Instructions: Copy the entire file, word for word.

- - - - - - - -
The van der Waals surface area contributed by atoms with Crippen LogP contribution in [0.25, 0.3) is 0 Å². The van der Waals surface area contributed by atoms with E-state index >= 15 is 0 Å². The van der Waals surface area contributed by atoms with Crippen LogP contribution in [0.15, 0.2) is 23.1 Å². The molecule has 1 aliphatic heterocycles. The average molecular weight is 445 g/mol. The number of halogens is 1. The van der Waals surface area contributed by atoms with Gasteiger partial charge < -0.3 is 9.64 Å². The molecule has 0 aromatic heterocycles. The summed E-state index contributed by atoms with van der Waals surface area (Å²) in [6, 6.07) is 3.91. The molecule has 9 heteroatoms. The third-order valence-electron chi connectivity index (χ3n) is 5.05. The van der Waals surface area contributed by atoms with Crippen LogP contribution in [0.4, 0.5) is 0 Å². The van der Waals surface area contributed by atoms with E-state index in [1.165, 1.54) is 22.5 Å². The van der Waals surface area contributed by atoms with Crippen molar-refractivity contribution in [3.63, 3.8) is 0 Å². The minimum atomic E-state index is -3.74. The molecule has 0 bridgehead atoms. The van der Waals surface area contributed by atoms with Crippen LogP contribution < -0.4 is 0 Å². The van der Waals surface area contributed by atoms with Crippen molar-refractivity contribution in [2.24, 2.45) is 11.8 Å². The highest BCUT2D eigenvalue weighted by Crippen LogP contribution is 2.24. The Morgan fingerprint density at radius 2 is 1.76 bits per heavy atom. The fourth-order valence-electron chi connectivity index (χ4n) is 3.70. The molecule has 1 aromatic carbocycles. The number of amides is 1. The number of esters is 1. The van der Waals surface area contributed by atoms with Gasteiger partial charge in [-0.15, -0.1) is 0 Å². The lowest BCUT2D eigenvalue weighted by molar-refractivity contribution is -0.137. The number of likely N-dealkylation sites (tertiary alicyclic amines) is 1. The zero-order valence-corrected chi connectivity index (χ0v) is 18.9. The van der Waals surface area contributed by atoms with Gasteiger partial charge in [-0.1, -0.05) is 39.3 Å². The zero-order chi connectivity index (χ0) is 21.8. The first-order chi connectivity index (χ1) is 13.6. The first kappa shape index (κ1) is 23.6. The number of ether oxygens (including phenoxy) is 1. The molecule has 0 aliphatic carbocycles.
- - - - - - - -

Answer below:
The van der Waals surface area contributed by atoms with Crippen LogP contribution in [0.25, 0.3) is 0 Å². The van der Waals surface area contributed by atoms with E-state index >= 15 is 0 Å². The van der Waals surface area contributed by atoms with Crippen LogP contribution in [0.15, 0.2) is 23.1 Å². The molecule has 1 aliphatic heterocycles. The average molecular weight is 445 g/mol. The number of halogens is 1. The van der Waals surface area contributed by atoms with Gasteiger partial charge < -0.3 is 9.64 Å². The molecule has 0 aromatic heterocycles. The summed E-state index contributed by atoms with van der Waals surface area (Å²) in [6, 6.07) is 3.91. The molecule has 9 heteroatoms. The third-order valence-electron chi connectivity index (χ3n) is 5.05. The van der Waals surface area contributed by atoms with Crippen LogP contribution in [0.4, 0.5) is 0 Å². The van der Waals surface area contributed by atoms with E-state index in [1.165, 1.54) is 22.5 Å². The van der Waals surface area contributed by atoms with Crippen molar-refractivity contribution in [3.63, 3.8) is 0 Å². The minimum atomic E-state index is -3.74. The molecule has 0 bridgehead atoms. The van der Waals surface area contributed by atoms with Crippen LogP contribution < -0.4 is 0 Å². The van der Waals surface area contributed by atoms with Crippen molar-refractivity contribution in [2.24, 2.45) is 11.8 Å². The highest BCUT2D eigenvalue weighted by Crippen LogP contribution is 2.24. The Morgan fingerprint density at radius 2 is 1.76 bits per heavy atom. The fourth-order valence-electron chi connectivity index (χ4n) is 3.70. The molecule has 1 aromatic carbocycles. The number of amides is 1. The number of esters is 1. The van der Waals surface area contributed by atoms with Gasteiger partial charge in [-0.15, -0.1) is 0 Å². The lowest BCUT2D eigenvalue weighted by molar-refractivity contribution is -0.137. The number of likely N-dealkylation sites (tertiary alicyclic amines) is 1. The zero-order valence-corrected chi connectivity index (χ0v) is 18.9. The van der Waals surface area contributed by atoms with Gasteiger partial charge in [-0.1, -0.05) is 39.3 Å². The zero-order chi connectivity index (χ0) is 21.8. The first-order chi connectivity index (χ1) is 13.6. The first kappa shape index (κ1) is 23.6. The number of ether oxygens (including phenoxy) is 1. The molecule has 0 aliphatic carbocycles.